Magus Modular Synthesizer Toolkit Kickstarter A Resounding Success

Post date:

Wed, 05/16/2018 - 12:23


Naomi Bolton

A little while ago Rebel Technology, a modular manufacturer, launched their Kickstarter campaign. Their aim was to crowdfund three new compact desktop synthesizers and to accomplish this they set a funding goal of £12,000. It would seem that there are plenty of backers out there who are ready for a patchable, programmable synthesizer toolkit as it not only smashed through its initial funding goal, but eventually went on to reach more than double this goal. This resulted in Rebel Technology opening the doors for a couple of very enticing stretch goals, but let's first take a look at what their Magus Synthesizer Toolkit has to offer.


One of the biggest selling points of the Magus is the freedom that it will give users. According to Rebel Technology, it is different from traditional synthesizers because there are none of the limitations  that comes with being confined to a fixed function or paradigm. Instead, Magus enables you to pick whatever algorithm is required for the job, be it subtractive, FM, additive, granular, chaotic or spectral in nature. After selecting the algorithm of your choice, you can then patch up a storm.

Magus doesn't bind you to its library of algorithms either. Instead, you have the freedom to create your own by authoring them in Pure dta, C++, FAUST, or Max Gen. You also get a library of more than two hundred patches to work with, each of which can make for a good starting point when it comes to creating your own. This is because the Magus uses Rebel Technology OpenWare firmware, which means it is compatible with the same patch programs as their existing products.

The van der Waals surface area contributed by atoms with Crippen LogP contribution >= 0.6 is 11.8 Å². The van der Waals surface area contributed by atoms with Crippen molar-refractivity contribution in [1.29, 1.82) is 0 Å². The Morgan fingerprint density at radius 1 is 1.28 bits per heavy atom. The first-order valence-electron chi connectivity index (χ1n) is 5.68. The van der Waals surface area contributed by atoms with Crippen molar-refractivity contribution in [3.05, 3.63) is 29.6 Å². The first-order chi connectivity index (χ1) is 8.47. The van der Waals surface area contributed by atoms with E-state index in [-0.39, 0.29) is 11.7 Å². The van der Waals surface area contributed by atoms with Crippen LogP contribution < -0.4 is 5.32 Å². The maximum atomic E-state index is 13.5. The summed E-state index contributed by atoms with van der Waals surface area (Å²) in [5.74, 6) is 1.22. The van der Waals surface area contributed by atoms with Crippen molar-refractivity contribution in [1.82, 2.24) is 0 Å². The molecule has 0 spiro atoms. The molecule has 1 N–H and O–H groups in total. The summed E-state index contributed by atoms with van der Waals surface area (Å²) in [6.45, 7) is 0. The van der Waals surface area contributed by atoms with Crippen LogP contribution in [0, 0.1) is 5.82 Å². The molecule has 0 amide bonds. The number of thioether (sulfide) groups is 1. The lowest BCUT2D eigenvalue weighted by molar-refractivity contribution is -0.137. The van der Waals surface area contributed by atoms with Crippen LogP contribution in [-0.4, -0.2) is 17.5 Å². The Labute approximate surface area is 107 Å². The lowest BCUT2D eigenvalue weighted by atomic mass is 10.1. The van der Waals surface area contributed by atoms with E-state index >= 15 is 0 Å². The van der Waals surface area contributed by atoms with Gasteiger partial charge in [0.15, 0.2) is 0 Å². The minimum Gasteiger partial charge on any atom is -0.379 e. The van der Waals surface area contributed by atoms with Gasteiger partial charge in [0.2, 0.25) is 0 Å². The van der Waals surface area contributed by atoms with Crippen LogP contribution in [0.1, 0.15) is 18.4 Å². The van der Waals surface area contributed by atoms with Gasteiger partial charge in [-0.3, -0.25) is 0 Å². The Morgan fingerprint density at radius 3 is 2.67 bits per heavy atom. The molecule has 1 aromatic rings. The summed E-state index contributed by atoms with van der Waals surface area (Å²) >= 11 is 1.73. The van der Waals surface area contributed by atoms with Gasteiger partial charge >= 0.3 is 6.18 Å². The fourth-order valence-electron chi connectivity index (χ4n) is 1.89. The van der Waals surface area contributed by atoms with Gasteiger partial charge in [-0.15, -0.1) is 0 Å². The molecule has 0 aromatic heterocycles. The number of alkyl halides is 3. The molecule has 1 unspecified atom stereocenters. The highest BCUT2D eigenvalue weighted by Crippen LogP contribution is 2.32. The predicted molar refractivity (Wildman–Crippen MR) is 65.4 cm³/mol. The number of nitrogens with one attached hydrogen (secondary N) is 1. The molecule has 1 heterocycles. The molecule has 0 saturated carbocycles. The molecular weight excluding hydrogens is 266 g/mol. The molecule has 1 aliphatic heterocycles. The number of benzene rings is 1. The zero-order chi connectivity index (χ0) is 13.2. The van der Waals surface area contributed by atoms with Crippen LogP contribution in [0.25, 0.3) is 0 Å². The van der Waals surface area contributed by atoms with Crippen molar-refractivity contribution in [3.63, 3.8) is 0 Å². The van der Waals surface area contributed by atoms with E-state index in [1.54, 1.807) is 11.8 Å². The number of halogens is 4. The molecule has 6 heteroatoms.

The Rest of The Family

As mentioned earlier, the Magus isn't the only bit or hardware that Rebel Technology is working on. Their Kickstarter also includes the Wizard Minisynth and Alchemist Microsynth, described as the "Magus' little brother" and "baby of the family" respectively. The Wizard runs the same patches as the Magus and is also patchable as well as programmable. Despite sporting five assignable control knobs and four buttons, it's incredibly compact, which makes it ideal for a stand-alone synth or effects unit. Thanks to its USB MIDI device and host connections you can also plug your favorite controller straight in to the Wizard Minisynth. Then there is the Alchemist, which is small enough to fit in your hand, despite featuring four knobs, two trigger buttons, one mode button and trigger as well as CV inputs.

Stretch Goals

The Magus blew past its funding target in only five days, which opened the doors for the funding of some stretch goals. While the tote bags that everyone receives at 24K funding is nice, the extra patch cables at 28K, extra 32 megabytes of Flash memory at 32K, and MPE support at 36K caused quite a stir. At the conclusion of the Kickstarter Campaign, the final result of £31471 was so close to the 32k stretch goal that the team decided to go ahead with the extra 32 megabytes of flash memory. They also hinted at news about the MIDI Polyphonic Expression in the future as well.

Rebel Technology

The Magus, Wizard Minisynth and Alchemist Microsynth are not the first foray into music electronics for Rebel Technology either. The London based synthesizer manufacturer has been active for more than a decade already and they boast a full range of eighteen different synthesizer modules. The company is committed to helping people realize their creative potential and their products are both Open Source and Open Hardware. This is the second successful Kickstarter for Rebel Technology as they also delivered the OWL Programmable Effects Pedal to backers a few years ago.


With its rotary encoders and OLED display as well as 20 analogue patch points that have unique bidirectional capabilities, the Magus is definitely a head-turner. To get your hands on the Magus Synthesizer Toolkit, a pledge of £420 or more was required, while the Alchemist Microsynth was up for grabs at £90 and the Wizard Minisynth for £160. Other pledge options included the Magus Eurorack Edition for £430 or more and the Magus Timeless Edition for £520 or more. Backers eager to get their hands on the full set could pledge £620 or more.